Guns rights conversation comes to ARC


Emily K. Rabasto

American River College Campus Police, such as Sgt. Mike Olson, carry firearms for the safety and security of all students, staff, visitors and property. (Photo by Emily K. Rabasto)

Tracy Johnson-Novak and Tracy Johnson-Novak

National argument poses questions about campus gun policy

With the federal policies and regulations regarding guns on the nation’s mind, there is talk about arming teachers on school campuses. While considered mostly for kindergarten through high schools, colleges and universities are no stranger to gun violence.

Fortunately, American River College is.

“People want to feel safe on campus and I think that the District does an excellent job of that,” said Scott Crow, Interim Public Information Officer at ARC. “People only see the police as the ones who hand out the parking tickets, unfortunately.”

“In reality, they do a lot of good work behind the scenes: emergency planning, a lot of safety training that really pays off,” Crow said. “People don’t see it because things don’t happen.”

ARC follows the Los Rios District wide policy dealing with guns on campus, which is under California Penal Code Section 626.9. This penal code is known as the Gun-Free School Act. Enacted in 1995, the code makes it unlawful to carry a weapon in “school zones.”  However, it also states that only those individuals with concealed weapons permits are allowed to possess a firearm on campus. This includes police, staff, students and any individuals coming on campus for events.

The process to obtain a concealed weapons permit in Sacramento County is lengthy and meticulous. After this process, those individuals need to present their license to the school sheriff’s department and obtain clearance from the campus police to carry that weapon.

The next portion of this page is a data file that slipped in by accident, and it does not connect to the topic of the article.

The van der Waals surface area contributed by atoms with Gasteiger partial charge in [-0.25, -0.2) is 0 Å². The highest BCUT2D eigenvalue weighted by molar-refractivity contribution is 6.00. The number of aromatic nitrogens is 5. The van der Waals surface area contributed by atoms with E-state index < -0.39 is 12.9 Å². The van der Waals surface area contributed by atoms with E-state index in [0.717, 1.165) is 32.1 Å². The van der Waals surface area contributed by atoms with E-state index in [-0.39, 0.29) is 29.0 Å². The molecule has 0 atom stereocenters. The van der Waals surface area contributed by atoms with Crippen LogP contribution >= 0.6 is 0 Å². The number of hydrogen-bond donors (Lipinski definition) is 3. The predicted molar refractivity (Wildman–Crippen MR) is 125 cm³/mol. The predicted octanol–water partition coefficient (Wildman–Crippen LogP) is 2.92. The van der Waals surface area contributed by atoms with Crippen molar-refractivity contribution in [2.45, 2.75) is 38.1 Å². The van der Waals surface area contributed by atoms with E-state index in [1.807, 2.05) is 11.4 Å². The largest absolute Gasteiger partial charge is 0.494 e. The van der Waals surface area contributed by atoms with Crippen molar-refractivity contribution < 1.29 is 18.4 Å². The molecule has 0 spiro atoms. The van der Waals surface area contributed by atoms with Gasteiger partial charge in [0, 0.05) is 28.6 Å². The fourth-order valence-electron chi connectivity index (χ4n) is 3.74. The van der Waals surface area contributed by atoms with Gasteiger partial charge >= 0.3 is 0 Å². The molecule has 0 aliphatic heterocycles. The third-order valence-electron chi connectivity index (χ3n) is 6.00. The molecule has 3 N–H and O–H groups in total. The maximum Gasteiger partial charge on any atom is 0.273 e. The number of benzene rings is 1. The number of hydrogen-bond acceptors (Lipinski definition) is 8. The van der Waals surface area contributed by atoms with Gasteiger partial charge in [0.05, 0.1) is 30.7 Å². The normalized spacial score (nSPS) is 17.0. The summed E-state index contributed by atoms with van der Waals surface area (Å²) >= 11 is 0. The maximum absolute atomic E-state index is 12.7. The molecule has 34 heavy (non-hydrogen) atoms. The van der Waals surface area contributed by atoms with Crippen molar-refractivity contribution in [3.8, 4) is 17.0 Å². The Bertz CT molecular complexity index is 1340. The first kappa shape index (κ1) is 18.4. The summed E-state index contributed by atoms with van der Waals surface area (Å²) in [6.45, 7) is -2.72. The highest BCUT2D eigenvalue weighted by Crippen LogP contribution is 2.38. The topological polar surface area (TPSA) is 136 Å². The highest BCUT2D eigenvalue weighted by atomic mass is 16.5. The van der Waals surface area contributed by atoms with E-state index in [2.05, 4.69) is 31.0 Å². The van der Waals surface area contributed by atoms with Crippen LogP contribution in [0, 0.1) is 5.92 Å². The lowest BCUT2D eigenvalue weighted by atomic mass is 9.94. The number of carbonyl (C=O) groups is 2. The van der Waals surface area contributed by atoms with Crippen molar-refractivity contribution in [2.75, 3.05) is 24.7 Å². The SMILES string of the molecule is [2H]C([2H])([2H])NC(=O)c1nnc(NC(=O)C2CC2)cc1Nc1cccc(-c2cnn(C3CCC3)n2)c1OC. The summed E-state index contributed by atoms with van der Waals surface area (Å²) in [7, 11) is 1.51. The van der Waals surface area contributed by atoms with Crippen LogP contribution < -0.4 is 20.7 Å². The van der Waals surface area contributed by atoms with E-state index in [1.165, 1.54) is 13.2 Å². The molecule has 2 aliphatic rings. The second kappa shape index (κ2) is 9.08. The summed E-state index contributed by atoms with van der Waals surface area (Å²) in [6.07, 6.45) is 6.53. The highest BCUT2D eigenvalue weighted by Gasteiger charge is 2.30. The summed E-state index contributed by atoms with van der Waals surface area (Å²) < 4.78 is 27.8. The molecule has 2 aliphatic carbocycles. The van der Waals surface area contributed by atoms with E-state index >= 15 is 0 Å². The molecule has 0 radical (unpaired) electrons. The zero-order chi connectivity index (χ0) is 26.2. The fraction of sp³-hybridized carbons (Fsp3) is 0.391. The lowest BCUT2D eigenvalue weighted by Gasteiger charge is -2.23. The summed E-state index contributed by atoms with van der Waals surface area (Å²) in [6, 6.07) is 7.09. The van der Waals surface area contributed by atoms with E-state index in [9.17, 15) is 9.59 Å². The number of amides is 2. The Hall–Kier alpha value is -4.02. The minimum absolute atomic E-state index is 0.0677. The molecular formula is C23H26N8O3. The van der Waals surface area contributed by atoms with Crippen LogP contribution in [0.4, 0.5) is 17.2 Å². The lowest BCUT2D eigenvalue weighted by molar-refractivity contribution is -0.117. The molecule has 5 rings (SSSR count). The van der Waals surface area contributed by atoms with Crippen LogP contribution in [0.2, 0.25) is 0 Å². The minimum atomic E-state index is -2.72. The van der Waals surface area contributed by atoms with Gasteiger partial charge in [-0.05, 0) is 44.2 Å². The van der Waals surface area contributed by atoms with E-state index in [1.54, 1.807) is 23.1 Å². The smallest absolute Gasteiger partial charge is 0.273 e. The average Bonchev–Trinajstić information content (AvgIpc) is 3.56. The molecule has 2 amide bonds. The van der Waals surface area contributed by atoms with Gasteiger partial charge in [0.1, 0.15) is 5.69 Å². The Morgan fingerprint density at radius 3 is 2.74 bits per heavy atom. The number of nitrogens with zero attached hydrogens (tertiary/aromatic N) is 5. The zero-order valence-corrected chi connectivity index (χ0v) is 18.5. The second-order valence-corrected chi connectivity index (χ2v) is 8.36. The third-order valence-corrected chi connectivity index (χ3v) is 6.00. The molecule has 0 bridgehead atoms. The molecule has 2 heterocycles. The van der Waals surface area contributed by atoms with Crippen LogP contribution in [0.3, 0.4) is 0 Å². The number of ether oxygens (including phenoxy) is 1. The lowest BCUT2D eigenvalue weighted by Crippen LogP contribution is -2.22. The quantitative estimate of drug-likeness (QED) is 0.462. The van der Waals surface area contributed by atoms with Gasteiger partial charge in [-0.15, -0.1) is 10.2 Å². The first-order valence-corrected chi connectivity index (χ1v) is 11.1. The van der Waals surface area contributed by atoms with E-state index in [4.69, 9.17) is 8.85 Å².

Although ARC campus police keep students’ safety as a top priority, Crow explains that students must also look out for each other.

“We will always want to emphasize that the police would rather have 100 [incidents] reported that are false alarms than to not have some behavior that is of some concern not reported,” said Crow. “If that’s not reported, then we don’t know about it. People need to err on the side of letting police know about behavior concerns.”

The police “want to know,” Crow said.

ARC safety is also on the minds of the Associated Student Body. The ASB has representatives in the Building, Grounds, & Safety Committee looking out for the needs of students.

“I know of one teacher who does lock down drills with her students,” said ASB Senator Suzy Williams. She is one of the students in the class who can help with lock down drills.

With the campus police on speed dial on her cell phone, the awareness of students like Williams help to ensure a safe environment on campus.